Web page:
There is now less than one year left until the next general election, and Carter is right that the men and women working in the campaigns deserve a moment of recognition. But for most of the GOP operatives we are not at the one-year mark on the calendar.
Among Republicans, most of the staff and consultants will lose their current jobs within six months. Some have already survived layoffs and purges, and are working with reduced pay, diminished enthusiasm and increasing doubt. Of the four to six credible campaigns, it is a safe bet that all but one will be gone by the middle of March of next year. One or two campaigns may not make it to the Iowa caucuses or the New Hampshire primary. It is likely that only one campaign will be standing a few weeks after that primary.
I have a vivid memory of flying on Air Force II from Iowa to New Hampshire in 1988 after Vice President Bush had finished in an embarrassing third place in the Iowa caucus behind Bob Dole and Pat Robertson. The political obituaries were being written. I sat there with my check book and the balance from my savings account to determine how long I could keep going until I had to show up back at my parents’ door in Alabama. That campaign achieved a remarkable turnaround, and my fortunes went with it. So far I haven’t had to admit that my parents where right and that I should have gotten a “real job.”
A lot of clichés are applicable here, and I will resist the urge to be nostalgic. But, suffice it to say, in politics, you win some, you lose a lot. The winning team will never forget the near-career-death experiences. In fact, they will become war stories, polished and embellished over time. For the losers, some are headed home, a few will join the nominee’s campaign, others will find something to do to stay in the game until the next chance to work on a presidential campaign comes along.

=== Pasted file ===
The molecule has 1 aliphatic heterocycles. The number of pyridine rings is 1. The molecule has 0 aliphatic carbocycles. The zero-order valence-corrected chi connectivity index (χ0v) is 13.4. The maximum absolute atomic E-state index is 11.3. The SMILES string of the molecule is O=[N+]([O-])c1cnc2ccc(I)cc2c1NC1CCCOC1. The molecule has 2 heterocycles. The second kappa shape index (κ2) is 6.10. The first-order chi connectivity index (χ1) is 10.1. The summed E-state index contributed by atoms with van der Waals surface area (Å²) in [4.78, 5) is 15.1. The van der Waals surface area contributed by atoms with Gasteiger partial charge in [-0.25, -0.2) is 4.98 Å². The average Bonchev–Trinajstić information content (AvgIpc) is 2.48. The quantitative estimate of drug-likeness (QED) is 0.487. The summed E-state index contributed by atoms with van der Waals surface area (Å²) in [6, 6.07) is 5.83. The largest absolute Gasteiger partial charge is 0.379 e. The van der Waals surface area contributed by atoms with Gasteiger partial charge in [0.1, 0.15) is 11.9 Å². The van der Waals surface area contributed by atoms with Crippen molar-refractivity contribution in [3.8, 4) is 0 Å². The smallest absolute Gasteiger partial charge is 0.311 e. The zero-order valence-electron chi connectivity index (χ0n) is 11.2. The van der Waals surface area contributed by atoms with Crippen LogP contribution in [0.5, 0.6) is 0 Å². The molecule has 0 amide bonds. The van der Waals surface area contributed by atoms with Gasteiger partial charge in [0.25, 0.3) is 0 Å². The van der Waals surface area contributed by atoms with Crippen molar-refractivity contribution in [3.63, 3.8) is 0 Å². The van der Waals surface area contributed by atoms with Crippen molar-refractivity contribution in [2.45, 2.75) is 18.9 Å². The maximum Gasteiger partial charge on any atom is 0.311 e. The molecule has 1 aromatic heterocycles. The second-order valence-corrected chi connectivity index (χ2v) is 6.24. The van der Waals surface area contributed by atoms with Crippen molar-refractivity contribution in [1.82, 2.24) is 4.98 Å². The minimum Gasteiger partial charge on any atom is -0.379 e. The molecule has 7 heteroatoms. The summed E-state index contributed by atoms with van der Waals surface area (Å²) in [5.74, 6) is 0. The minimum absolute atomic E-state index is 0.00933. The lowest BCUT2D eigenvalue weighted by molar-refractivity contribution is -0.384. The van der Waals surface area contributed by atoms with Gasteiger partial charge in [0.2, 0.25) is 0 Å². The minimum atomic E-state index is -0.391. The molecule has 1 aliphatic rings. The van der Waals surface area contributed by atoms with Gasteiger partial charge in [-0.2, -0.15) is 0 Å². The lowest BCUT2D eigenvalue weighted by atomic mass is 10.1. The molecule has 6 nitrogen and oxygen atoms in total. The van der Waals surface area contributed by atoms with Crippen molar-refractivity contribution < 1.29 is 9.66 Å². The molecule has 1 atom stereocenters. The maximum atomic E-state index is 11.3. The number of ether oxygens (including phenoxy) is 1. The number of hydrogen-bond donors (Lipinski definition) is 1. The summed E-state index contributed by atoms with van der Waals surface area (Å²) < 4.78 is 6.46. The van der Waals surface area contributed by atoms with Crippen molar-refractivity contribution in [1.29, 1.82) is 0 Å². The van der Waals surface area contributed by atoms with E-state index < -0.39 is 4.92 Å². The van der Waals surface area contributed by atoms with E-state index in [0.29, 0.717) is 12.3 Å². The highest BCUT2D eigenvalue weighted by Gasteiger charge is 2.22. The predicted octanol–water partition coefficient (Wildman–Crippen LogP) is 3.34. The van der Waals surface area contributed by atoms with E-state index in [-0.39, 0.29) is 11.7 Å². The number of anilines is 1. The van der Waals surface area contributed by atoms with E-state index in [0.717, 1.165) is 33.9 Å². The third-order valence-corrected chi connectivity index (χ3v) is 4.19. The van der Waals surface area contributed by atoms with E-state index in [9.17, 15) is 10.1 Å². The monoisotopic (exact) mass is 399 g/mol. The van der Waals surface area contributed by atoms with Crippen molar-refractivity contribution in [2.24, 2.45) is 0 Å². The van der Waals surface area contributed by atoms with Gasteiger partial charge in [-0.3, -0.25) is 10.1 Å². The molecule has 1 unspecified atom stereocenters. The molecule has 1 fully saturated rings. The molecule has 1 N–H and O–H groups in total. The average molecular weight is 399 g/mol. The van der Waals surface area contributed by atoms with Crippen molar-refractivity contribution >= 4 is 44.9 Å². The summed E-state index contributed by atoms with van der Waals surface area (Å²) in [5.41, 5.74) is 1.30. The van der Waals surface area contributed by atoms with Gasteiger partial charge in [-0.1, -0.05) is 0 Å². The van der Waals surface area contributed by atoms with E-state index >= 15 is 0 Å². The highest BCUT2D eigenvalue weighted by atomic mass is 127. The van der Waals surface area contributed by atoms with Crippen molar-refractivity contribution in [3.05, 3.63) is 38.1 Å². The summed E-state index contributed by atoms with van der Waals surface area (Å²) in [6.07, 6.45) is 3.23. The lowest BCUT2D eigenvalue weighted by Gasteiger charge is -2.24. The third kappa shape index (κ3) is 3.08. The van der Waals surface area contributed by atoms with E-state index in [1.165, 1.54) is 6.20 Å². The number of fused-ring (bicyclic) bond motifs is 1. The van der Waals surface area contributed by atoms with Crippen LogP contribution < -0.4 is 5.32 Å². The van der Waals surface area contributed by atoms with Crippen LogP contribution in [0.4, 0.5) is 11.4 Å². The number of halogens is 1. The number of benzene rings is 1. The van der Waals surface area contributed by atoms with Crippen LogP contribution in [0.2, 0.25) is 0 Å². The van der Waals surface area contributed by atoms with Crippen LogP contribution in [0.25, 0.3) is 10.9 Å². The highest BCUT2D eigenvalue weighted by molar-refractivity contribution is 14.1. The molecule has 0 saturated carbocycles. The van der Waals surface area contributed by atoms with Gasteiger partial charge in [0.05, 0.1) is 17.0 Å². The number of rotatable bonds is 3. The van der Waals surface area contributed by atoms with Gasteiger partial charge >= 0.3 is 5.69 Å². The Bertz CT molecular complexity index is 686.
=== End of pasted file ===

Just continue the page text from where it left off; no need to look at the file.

Carter is right about the friendships that are formed in a campaign. It is a powerful alumni bond. The relationships last forever and even grow closer over time. In fact, as your tenure in the campaign becomes more distant in time, the space between you and others on the organization chart becomes much closer. In the1984 Reagan reelection campaign, I had assorted responsibilities, but, for certain, I had to make sure President Reagan’s campaign manager, Ed Rollins, had fresh ice in his hotel room when we traveled. Now he treats me like we were arm-in-arm preparing Reagan for the debates with Mondale and steering that campaign to a historic 49-state victory.
Anyway, from this point the Republican campaign for the nomination isn’t really a marathon measured in days but a series of exhausting sprints that happen too fast, and the loser of each sprint is out of the race and the team is disbanded. It is pretty cruel and not for everybody. But it is meaningful work, and it is public service. Good for you.